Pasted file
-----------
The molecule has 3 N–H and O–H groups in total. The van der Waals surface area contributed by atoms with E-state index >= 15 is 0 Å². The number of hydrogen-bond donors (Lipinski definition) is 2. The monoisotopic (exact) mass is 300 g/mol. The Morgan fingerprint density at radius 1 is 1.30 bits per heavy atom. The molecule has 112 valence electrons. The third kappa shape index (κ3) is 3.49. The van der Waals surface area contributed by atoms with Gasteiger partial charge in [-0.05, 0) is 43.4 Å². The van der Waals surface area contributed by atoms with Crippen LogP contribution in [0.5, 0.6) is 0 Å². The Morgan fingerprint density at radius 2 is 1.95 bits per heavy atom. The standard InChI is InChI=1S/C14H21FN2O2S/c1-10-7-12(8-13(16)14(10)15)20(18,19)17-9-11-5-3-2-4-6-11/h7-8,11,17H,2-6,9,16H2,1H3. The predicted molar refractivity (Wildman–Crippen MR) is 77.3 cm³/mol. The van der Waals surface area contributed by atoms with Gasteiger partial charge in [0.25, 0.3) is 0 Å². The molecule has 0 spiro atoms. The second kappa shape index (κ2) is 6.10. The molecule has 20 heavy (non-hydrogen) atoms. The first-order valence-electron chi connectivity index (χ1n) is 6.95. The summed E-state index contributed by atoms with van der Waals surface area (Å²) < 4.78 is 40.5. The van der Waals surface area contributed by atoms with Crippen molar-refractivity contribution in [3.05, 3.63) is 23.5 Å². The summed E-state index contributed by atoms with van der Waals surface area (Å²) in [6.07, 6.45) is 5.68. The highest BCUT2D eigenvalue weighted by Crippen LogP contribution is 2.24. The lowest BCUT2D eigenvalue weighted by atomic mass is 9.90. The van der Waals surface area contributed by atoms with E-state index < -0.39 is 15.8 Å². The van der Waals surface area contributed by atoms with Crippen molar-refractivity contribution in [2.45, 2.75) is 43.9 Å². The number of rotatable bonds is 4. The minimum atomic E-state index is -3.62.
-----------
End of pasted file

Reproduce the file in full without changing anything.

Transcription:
The molecule has 3 N–H and O–H groups in total. The van der Waals surface area contributed by atoms with E-state index >= 15 is 0 Å². The number of hydrogen-bond donors (Lipinski definition) is 2. The monoisotopic (exact) mass is 300 g/mol. The Morgan fingerprint density at radius 1 is 1.30 bits per heavy atom. The molecule has 112 valence electrons. The third kappa shape index (κ3) is 3.49. The van der Waals surface area contributed by atoms with Gasteiger partial charge in [-0.05, 0) is 43.4 Å². The van der Waals surface area contributed by atoms with Crippen LogP contribution in [0.5, 0.6) is 0 Å². The Morgan fingerprint density at radius 2 is 1.95 bits per heavy atom. The standard InChI is InChI=1S/C14H21FN2O2S/c1-10-7-12(8-13(16)14(10)15)20(18,19)17-9-11-5-3-2-4-6-11/h7-8,11,17H,2-6,9,16H2,1H3. The predicted molar refractivity (Wildman–Crippen MR) is 77.3 cm³/mol. The van der Waals surface area contributed by atoms with Gasteiger partial charge in [0.25, 0.3) is 0 Å². The molecule has 0 spiro atoms. The second kappa shape index (κ2) is 6.10. The molecule has 20 heavy (non-hydrogen) atoms. The first-order valence-electron chi connectivity index (χ1n) is 6.95. The summed E-state index contributed by atoms with van der Waals surface area (Å²) < 4.78 is 40.5. The van der Waals surface area contributed by atoms with Crippen molar-refractivity contribution in [3.05, 3.63) is 23.5 Å². The summed E-state index contributed by atoms with van der Waals surface area (Å²) in [6.07, 6.45) is 5.68. The highest BCUT2D eigenvalue weighted by Crippen LogP contribution is 2.24. The lowest BCUT2D eigenvalue weighted by atomic mass is 9.90. The van der Waals surface area contributed by atoms with E-state index < -0.39 is 15.8 Å². The van der Waals surface area contributed by atoms with Crippen molar-refractivity contribution in [2.45, 2.75) is 43.9 Å². The number of rotatable bonds is 4. The minimum atomic E-state index is -3.62.